The authors have synthesized the approach market leaders take to leveraging IT. This books shows how IT creates business value and how top performing firms use IT in alignment with their current and future needs and goals. The book's concluding section addresses how to manage the IT portfolio for optimum business results. The work includes a useful grouping of infrastructure services into 8 management clusters. Reading this book is a delightful educational experience; it is also requisite reading for all strategists.
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on 10 October 1998
I think this is an excellent book for seasoned Information Technology managers, general managers, as well as for those just seeking additional ideas on the topic of Information Technology (IT) and it's use in business. I was looking for a book that would give me a framework for how IT could be viewed and managed within a corporation. This book accomplished that for me. I liked the approach they took by treating IT as an asset, just like any other asset on a firm's balance sheet. The book is basically a summary of lesson's learned from studying 75 firms over the last 8 years, but also provides some frameworks (drawn from their research) by which you can analyze your own firms' IT situation. The frameworks that this book offers seem to make sense and at the very least might cause you to think about IT in a different light than you currently do. At least it did that for me.
The book is easy and enjoyable to read, provided you're interested in IT. The appendices provide a couple of exercises you can use for analyzing the use of IT for your business, which might be useful.
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on 9 January 1999
I must say that the book did consider different industry sets and broke investments into meaningful components for easier and clearer analysis. I was very impressed by the way the book was researched.
I think some crucial factors external to technology need to be taken into account for a clearer picture on ROI such as:
a.Factors at the country level - specially for multinational companies such as macroeconomic stability,investments in infrastructure at the country level, and so on.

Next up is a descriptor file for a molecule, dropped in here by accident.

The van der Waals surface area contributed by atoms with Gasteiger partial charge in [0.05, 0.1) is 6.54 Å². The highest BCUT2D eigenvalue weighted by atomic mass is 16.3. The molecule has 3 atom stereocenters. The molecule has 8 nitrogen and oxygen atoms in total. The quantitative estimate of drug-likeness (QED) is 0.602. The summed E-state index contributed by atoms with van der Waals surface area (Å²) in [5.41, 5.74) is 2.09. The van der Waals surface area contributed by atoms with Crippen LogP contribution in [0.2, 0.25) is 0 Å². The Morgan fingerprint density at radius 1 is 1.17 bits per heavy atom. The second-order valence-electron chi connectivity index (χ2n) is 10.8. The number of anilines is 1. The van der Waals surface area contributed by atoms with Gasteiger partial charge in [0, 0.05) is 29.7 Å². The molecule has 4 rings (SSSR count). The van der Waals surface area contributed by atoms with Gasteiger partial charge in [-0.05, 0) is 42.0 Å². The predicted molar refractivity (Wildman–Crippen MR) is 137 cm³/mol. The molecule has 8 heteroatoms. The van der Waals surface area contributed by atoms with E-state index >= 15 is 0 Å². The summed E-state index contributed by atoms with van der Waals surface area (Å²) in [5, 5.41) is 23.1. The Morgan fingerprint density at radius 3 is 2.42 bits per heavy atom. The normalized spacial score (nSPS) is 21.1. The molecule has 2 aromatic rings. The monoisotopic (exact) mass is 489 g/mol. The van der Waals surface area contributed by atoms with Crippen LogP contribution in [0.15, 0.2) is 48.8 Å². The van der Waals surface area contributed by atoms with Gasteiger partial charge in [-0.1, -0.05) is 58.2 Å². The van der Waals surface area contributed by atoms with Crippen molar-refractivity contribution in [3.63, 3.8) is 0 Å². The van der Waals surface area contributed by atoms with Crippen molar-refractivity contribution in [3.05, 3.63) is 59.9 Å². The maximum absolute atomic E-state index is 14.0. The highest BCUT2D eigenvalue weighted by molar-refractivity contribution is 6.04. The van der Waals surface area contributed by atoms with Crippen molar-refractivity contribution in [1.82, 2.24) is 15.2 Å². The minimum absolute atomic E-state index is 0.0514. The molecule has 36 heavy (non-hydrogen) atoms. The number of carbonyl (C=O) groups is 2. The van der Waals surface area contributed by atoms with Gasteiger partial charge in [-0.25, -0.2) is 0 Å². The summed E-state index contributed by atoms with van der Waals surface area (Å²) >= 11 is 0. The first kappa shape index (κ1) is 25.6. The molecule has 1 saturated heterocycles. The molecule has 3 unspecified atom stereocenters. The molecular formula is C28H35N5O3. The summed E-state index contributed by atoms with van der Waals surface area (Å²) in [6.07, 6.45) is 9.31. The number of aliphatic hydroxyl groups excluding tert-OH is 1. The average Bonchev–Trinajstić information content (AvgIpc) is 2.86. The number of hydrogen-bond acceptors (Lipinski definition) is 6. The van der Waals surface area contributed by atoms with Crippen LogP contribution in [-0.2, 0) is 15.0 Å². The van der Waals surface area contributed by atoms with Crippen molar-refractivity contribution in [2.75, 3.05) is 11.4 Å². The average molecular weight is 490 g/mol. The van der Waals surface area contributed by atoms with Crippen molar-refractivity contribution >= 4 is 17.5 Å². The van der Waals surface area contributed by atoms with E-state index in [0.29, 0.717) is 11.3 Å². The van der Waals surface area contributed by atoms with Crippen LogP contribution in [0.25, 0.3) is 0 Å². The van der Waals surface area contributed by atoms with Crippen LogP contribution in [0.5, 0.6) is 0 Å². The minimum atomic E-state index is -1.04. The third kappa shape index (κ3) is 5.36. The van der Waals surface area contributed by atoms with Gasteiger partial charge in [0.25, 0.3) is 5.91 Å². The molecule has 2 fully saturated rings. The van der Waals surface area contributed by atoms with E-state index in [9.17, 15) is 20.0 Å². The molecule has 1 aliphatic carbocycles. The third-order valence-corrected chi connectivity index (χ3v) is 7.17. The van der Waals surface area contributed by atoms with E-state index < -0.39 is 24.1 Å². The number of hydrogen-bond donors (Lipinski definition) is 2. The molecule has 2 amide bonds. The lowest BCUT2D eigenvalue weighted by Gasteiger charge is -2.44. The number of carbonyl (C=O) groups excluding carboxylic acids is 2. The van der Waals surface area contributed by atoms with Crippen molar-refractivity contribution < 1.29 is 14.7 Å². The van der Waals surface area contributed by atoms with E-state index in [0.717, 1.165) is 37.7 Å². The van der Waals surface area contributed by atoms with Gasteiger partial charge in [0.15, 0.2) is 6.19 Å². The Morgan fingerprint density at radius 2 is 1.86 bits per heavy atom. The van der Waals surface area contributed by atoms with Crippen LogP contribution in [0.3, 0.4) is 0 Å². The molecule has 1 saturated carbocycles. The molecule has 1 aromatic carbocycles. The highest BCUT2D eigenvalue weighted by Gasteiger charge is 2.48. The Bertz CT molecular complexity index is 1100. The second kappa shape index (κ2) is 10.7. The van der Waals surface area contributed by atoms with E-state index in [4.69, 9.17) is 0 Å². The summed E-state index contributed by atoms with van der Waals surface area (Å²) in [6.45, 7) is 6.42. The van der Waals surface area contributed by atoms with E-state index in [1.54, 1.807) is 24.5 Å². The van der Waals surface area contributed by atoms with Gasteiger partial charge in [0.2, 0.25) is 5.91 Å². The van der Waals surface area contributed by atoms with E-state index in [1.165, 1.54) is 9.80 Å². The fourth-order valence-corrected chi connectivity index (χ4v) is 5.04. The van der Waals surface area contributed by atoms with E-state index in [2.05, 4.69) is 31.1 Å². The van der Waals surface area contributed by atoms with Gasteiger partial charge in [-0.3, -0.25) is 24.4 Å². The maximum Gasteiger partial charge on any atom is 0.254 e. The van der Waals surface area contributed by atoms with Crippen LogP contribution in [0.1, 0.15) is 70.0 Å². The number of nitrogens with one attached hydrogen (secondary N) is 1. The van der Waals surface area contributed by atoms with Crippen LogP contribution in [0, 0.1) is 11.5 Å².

b.Organizational factors -internal culture, politics, etc.
c.With the internet transforming the market place, I am still thinking how this framework will be useful in analyzing IT investments in the future (say five years from now).
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on 15 December 2006
This book is not on technical infrastructure. The views and arguments goes for data archticture ( which might be defined as part of infrastructure) and other coordinated strategic approaches as well. The approach with change contexts and lists of business drivers for different company cultures is worth adding to your basic reference frame for mgmt discussions / architecture advocating.
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on 30 April 1999
The premise of this work provides a very interesting and easily recallable way of thinking of IT resources - a pyramid structure the breaks down IT into 4 major areas. The only problem is that the idea is repeated ad nauseum. There are a few interesting case studies, but the 'core ideas' could have been stated in about 1/3 the pages.
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on 18 November 1998
Being in the business of marketing and selling IT solutions, I picked up at least a half-dozen key insights that helped me better understand how to position infrastructure investments to be aligned with my customers' business strategies. A dense, but insightful read.